But if you are a member of this club, you must. Therapists and hospice counselors sometimes refer to “grief work.” It is work: work to say yes to life as it is, and not attempt to gloss it over or numb oneself to the pain inherent in this yes. For to say yes to life and love (including the love we had with our now-absent one), also means saying yes to what we feel when they are lost to death. Yes to the particular death of the person we loved and walked through time with for awhile.
And grief has its work to do with us, too.
But it can only do that work when we let ourselves feel it.
What its work is will not be apparent until way down the road, and part of the process, I think, is that period in grief of just not knowing. Not knowing what its “gift” may be or even if there is one; not knowing when the agony will be over; not running away away from its agony, and from all that not-knowing.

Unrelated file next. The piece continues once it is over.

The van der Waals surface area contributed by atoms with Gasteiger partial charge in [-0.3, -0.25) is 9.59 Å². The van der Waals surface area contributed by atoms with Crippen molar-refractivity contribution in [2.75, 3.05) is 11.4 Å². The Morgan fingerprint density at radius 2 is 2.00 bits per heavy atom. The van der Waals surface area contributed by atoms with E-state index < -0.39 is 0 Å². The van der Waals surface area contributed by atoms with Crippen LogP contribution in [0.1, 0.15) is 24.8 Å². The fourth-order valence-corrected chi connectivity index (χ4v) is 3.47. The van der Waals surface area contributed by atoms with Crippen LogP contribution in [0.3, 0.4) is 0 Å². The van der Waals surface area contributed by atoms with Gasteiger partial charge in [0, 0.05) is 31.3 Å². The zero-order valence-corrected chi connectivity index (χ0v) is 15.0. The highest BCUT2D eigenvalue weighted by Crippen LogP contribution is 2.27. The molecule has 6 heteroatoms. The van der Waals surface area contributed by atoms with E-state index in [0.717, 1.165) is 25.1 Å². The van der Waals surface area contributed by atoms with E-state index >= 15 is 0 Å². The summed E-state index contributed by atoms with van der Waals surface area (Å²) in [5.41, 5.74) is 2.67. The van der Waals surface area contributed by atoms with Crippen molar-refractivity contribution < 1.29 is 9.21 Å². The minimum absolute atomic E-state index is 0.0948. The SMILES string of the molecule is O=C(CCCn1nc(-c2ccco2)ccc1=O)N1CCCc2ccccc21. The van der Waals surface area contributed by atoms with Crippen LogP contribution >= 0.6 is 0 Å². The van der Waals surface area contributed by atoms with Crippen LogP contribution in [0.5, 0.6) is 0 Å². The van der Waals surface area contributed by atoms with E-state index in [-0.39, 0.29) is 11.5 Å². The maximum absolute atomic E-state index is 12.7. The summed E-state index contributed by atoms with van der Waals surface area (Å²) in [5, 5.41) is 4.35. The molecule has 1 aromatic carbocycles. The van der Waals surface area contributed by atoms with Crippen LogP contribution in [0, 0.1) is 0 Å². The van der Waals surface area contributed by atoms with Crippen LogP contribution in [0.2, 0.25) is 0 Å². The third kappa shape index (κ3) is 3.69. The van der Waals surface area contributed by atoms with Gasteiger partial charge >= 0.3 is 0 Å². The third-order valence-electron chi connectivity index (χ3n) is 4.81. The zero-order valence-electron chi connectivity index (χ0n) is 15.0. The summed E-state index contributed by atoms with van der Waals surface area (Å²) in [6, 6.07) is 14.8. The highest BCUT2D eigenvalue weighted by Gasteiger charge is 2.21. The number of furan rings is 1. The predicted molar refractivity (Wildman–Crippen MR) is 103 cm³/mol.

Not knowing, and feeling such pain day in and day out, in the face of our society’s relentless “positive thinking” trivialization and denial, the pressure towards non-stop good cheer, others discomfort with the gravity of what has befallen us, and their unstated wish that we’d hurry up and get over it.
But something as large as grief is worthy of respect. It is there for a reason. It has purpose. And its purpose can only be known when we feel it, for as long as it takes, even though feeling it for even an hour feels unbearable.
The Jungian / Buddhist therapist David Richo speaks of resisting the temptation to make “… cheering remarks when a friend is in anguish or despair over something that has happened. The tried and true platitudes of hope and promise interrupt what is happening in the moment for this desperate person.